If you’re even tangentially involved in sports media — as I am — you end up on gambling email lists. Don’t ask me how this happens, it just does. One day, you awake for a day of pontificating about sports online and there they are: messages from the likes of Jimmy Shapiro (a particularly relentless source of updates) and various other oddsmaking organizations, hellbent on giving you the latest information. It would all be quite annoying if it also wasn’t so darkly compelling.
We wrote about this not long ago, thanks to one batch of information. And now we’re here again thanks to a new source, Oddschecker. It’s these kinds of outfits that make these types of determinations, this latest one putting the Raptors at +2400 to win it all, behind the Lakers, Bucks, Clippers, Rockets, and Celtics, in exactly that order.
Now, I understand the avid interest and concern here. The window for the 2020 NBA championship gets narrower by the day. Teams are flying into Florida, new NBA-based cases of COVID-19 are being reported (to say nothing of the state-wide numbers), and at least one team is already scouring the free agent scrap heap just to field a team. (Sorry fellas, Brooklyn’s recent signings of Jamal Crawford and Michael Beasley is nothing but desperate.) And of course, there is money at stake here, no matter your angle of approach.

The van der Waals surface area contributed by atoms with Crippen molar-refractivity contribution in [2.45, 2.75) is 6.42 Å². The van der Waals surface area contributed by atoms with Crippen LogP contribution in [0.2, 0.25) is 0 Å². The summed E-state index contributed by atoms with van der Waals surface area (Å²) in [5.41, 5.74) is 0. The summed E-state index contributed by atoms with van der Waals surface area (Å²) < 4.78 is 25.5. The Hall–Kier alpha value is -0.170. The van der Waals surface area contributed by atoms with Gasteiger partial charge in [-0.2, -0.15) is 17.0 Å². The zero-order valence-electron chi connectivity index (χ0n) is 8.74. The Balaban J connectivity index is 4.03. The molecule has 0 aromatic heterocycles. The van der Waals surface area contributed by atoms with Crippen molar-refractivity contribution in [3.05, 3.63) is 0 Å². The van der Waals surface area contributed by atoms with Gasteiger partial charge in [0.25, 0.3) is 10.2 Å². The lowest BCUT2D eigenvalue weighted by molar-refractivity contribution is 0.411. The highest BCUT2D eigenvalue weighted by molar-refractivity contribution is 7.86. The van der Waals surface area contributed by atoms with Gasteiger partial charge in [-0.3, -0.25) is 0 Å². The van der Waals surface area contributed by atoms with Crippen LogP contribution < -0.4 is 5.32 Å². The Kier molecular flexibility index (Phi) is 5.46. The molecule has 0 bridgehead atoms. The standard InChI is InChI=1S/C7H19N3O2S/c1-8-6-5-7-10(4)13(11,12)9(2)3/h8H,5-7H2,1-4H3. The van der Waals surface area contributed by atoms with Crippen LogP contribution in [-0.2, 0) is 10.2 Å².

So then, here’s the question as it relates to betting and these 2020 Toronto Raptors. Is the team a longshot to win the title or are they, in fact, an actual darkhorse candidate?
The Longshot Case
The oddsmakers really do favour the Lakers, thanks to the presence of LeBron James and Anthony Davis, their West-leading record, and their top five-ranked offense and defense. Obviously, it’s a nightmare to bet against LeBron in the playoffs — even though he has lost before — as any Raptors fan can attest. Putting Los Angeles and Milwaukee, the top team in the league record-wise, atop the leader board makes sense.
For the Raptors to beat both these squads in a seven-game series, things would have to go very right for a long stretch of time. Last season, when Toronto could break out one of the top three players in the league in Kawhi Leonard to, say, slow down someone like Giannis Antetokounmpo, it was much easier to envision the Raptors’ steady climb to the top. But even then, it didn’t entirely seem like it would happen at various points along the way. (The Raptors may say they were calm and collected after going down 0-2 in the East Finals, but we all certainly were not.) Now they’d have to stop Giannis, LeBron, and/or perhaps Kawhi himself without a player of such calibre. That’s the first stumbling block, and it’s a big one, even with Toronto’s strong sense of team identity and second-ranked defense.